Issues Background
Vol. 18 No. 3
Fall 2017
Fall 2017 Cover

On the Cover

Already a familiar face in Washington, D.C., Sicangu (Brule) Lakota chief Mat ó Hé lo e a, or Hollow Horn Bear (c. 1850–1913) became the iconic, if unnamed, “American Indian” by 1923, when his likeness appeared on the new 14-cent U.S. postage stamp. He also appeared on the five-dollar bill, the first and only historic Native to be shown on U.S. paper currency. Hollow Horn Bear fought alongside Oglala Lakota Chief Red Cloud in Red Cloud’s War of 1866–68 and participated in the defeat of Gen. George A. Custer in the Battle of Little Big Horn in 1876. Yet he later served as a delegate to the federal government and marched in the inaugural parades of Theodore Roosevelt in 1905 and Woodrow Wilson in 1913. His transition from feared enemy to national symbol is one of the mysteries explored in the major new exhibit Americans, opening this fall at the National Museum of the American Indian on the National Mall.

U.S. 14-cent postage stamp issued May 1, 1923, in Washington, D.C., and Muskogee, Okla. Clair Aubrey Huston designed the stamp, based on a picture taken in 1905 by Bureau of American Ethnology photographer De Lancey W. Gill. Louis Schofield engraved the vignette. (Scott catalogue 565).


Of Pocahontas’ Death March 21, 2017, was the 400th anniversary of Pocahontas’s death. She was about 22 years old when she died, and both her life and death were commemorated this past spring in London.[1] One key event – a three-day conference titled Pocahontas and after: Historical culture and transatlantic encounters, 1617–2017 – was organized by the University of London School of Advanced…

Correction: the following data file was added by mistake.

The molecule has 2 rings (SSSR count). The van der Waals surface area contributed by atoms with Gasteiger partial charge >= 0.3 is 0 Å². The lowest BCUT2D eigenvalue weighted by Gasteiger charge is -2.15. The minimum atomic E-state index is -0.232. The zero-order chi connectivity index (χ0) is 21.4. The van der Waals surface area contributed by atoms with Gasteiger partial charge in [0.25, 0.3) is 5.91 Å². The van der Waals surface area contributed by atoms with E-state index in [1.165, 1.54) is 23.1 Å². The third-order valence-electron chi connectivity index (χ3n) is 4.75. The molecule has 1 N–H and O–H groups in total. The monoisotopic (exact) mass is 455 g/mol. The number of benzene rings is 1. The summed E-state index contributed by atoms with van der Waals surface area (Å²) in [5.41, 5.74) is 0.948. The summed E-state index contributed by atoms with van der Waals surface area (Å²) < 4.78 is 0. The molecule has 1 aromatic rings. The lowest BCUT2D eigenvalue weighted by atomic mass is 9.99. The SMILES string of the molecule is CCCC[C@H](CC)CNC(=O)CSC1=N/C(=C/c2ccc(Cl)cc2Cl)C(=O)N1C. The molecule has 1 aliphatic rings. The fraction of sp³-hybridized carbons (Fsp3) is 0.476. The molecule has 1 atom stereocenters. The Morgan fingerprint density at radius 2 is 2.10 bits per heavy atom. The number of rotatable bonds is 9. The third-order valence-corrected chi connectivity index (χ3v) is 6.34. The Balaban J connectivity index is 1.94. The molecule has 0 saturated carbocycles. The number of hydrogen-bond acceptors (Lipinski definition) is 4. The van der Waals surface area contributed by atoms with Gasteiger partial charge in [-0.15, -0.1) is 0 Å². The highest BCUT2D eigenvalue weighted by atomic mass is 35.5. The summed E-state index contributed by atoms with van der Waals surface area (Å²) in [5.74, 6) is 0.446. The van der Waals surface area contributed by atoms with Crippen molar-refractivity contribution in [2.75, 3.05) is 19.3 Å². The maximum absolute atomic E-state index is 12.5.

Moving beyond discussions about the politicization of visual culture in the United States, the Museum’s exhibition Americans (opening this fall in Washington, D.C.) delves deeply into the reasons behind this phenomenon. Whether viewed sweepingly or considered in detail, the exhibition’s central gallery, titled Indians Everywhere, reveals the historical extent of this imagery – its use began with…
A new animation display at the NMAI – D.C.’s popular statue and meeting place Allies in War, Partners in Peace illuminates the role of the Oneida Indian Nation in supporting Gen. George Washington’s Continental Army.
Cross-country meetings with American Indian veterans have clarified the vision for the National Native American Veterans Memorial. A juried competition for its design will begin Nov. 11, 2017.
Three generations from one famous Cape Dorset, Nunavut, family of artists track changing attitudes of Canadian Inuit toward the modern world, and themselves. An impressive selection of their works is now on display at the George Gustav Heye Center in Lower Manhattan.
Art transforms, translates, transgresses, transfixes and transcends. Most importantly, art moves. It moves our ideas and our ways of seeing as it moves from one way of being to another. Tradition likewise moves as it transmits beliefs and customs across time.
The Redcoats took their revenge in a well-planned bloody ambush. Their targets were soldiers of the Stockbridge Mohican community, British allies in previous wars but now effective raiders for George Washington’s Continental Army, in a standoff just north of New York City. By the end of the intense fighting on Aug. 31, 1778, the Stockbridge Indian Company had taken heavy casualties. Its leaders,…